Follow your beat contacts and sources on Foursquare and be opened up to their every move. When a Foursquare contact checks in, you can see where they are or have been under Friends.
4. Alert people as to news at a location
Check in where news is happening and leave a shout message as to what’s happening. You may also want to add a link to a story or your Twitter feed for those wanting more info. If you aren’t at the location, but want people there to see the news item, you can cheat (just this once!) and use m.foursquare.com to leave your shout. Note: People have to be friends with you to see this info.
5. Use your expertise (and drive traffic to your stuff) with tips
Leave a tip based on your knowledge of a venue, neighborhood, landmark or intersection. If you have it, leave a link to a blog post or story you’ve written about it for more info. (Note: Don’t just use any old post, try to make it actually useful).
The tips left behind at venues can be very useful for us as both patrons and profilers. They tell you what to order, what to avoid and what to expect when going there. It may or may not be great for reporting, but it helps when living (trust me).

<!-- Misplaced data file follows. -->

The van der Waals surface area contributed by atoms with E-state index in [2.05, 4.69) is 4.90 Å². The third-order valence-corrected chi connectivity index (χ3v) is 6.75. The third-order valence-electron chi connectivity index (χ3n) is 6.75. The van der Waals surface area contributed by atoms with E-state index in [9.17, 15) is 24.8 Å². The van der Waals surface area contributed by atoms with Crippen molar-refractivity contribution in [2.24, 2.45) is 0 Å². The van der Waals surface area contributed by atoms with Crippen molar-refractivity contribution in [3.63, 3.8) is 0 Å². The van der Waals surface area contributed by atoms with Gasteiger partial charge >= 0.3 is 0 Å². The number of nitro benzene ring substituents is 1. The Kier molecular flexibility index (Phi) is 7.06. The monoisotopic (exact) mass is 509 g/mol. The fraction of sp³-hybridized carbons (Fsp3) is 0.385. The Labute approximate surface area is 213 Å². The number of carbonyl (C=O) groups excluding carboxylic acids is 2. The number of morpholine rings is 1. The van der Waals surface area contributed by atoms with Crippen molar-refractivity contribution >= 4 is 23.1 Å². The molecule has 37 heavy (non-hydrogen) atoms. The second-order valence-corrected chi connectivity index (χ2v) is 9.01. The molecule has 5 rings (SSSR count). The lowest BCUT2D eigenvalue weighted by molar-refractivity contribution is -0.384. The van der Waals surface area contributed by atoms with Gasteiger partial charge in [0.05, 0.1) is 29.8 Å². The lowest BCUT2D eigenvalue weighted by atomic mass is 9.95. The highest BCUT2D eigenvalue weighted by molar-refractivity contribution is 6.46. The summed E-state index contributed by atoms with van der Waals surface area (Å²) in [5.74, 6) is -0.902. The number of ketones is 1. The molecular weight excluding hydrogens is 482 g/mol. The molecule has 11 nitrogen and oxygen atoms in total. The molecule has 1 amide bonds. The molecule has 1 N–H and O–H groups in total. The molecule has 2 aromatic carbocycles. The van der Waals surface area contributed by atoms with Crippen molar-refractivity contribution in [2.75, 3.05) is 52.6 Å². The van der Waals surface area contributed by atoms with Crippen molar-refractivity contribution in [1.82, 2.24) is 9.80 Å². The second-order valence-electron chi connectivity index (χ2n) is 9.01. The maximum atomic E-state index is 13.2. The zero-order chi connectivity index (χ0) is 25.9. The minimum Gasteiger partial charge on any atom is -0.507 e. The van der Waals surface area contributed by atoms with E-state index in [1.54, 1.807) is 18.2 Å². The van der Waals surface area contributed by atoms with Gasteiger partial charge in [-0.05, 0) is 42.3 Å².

7. See where the people are
On your Foursquare mobile app, you can see what locations near you have the most check-ins right now. Visiting a site like Social Great can also help you see these trends.
8. Show Where You Go
You can use a Foursquare account to show where you are or where you’ve been in your area, something that could really be of use to neighborhood reporters or bloggers in particular. You can display these on your blog or Facebook page using a variety of available apps.
21 Geolocation Case Studies: Great examples of how brands, media outlets and other sites have used Foursquare, Gowalla and other geolocation applications